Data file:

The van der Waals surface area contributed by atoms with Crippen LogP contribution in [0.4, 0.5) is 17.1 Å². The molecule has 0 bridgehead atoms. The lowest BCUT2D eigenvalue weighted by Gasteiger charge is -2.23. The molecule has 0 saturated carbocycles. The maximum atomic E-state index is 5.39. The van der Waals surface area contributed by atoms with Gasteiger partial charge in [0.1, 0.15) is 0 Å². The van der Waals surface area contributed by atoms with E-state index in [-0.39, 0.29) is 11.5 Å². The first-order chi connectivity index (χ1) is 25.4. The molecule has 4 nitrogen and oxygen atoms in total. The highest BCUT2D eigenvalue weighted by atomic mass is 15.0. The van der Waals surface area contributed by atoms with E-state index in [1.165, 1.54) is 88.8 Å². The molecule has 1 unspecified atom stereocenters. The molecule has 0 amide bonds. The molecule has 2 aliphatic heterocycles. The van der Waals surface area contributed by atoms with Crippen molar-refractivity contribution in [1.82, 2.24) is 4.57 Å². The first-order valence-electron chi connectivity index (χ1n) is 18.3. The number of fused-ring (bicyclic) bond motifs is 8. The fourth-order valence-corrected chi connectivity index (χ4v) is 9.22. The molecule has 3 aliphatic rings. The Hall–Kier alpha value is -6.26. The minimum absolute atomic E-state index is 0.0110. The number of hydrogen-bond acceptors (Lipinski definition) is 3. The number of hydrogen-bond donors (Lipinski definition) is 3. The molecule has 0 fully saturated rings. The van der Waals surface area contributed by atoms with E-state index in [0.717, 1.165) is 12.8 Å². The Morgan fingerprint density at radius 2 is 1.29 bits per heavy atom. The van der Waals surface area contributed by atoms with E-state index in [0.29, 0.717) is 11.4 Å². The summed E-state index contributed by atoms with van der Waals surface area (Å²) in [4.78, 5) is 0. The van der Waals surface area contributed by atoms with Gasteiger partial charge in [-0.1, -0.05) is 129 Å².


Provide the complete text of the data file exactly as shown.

The van der Waals surface area contributed by atoms with Crippen LogP contribution in [0.4, 0.5) is 17.1 Å². The molecule has 0 bridgehead atoms. The lowest BCUT2D eigenvalue weighted by Gasteiger charge is -2.23. The molecule has 0 saturated carbocycles. The maximum atomic E-state index is 5.39. The van der Waals surface area contributed by atoms with Gasteiger partial charge in [0.1, 0.15) is 0 Å². The van der Waals surface area contributed by atoms with E-state index in [-0.39, 0.29) is 11.5 Å². The first-order chi connectivity index (χ1) is 25.4. The molecule has 4 nitrogen and oxygen atoms in total. The highest BCUT2D eigenvalue weighted by atomic mass is 15.0. The van der Waals surface area contributed by atoms with E-state index in [1.165, 1.54) is 88.8 Å². The molecule has 1 unspecified atom stereocenters. The molecule has 0 amide bonds. The molecule has 2 aliphatic heterocycles. The van der Waals surface area contributed by atoms with Crippen molar-refractivity contribution in [1.82, 2.24) is 4.57 Å². The first-order valence-electron chi connectivity index (χ1n) is 18.3. The number of fused-ring (bicyclic) bond motifs is 8. The fourth-order valence-corrected chi connectivity index (χ4v) is 9.22. The molecule has 3 aliphatic rings. The Hall–Kier alpha value is -6.26. The minimum absolute atomic E-state index is 0.0110. The number of hydrogen-bond acceptors (Lipinski definition) is 3. The number of hydrogen-bond donors (Lipinski definition) is 3. The molecule has 0 fully saturated rings. The van der Waals surface area contributed by atoms with E-state index in [0.717, 1.165) is 12.8 Å². The Morgan fingerprint density at radius 2 is 1.29 bits per heavy atom. The van der Waals surface area contributed by atoms with E-state index in [0.29, 0.717) is 11.4 Å². The summed E-state index contributed by atoms with van der Waals surface area (Å²) in [4.78, 5) is 0. The van der Waals surface area contributed by atoms with Gasteiger partial charge in [-0.1, -0.05) is 129 Å².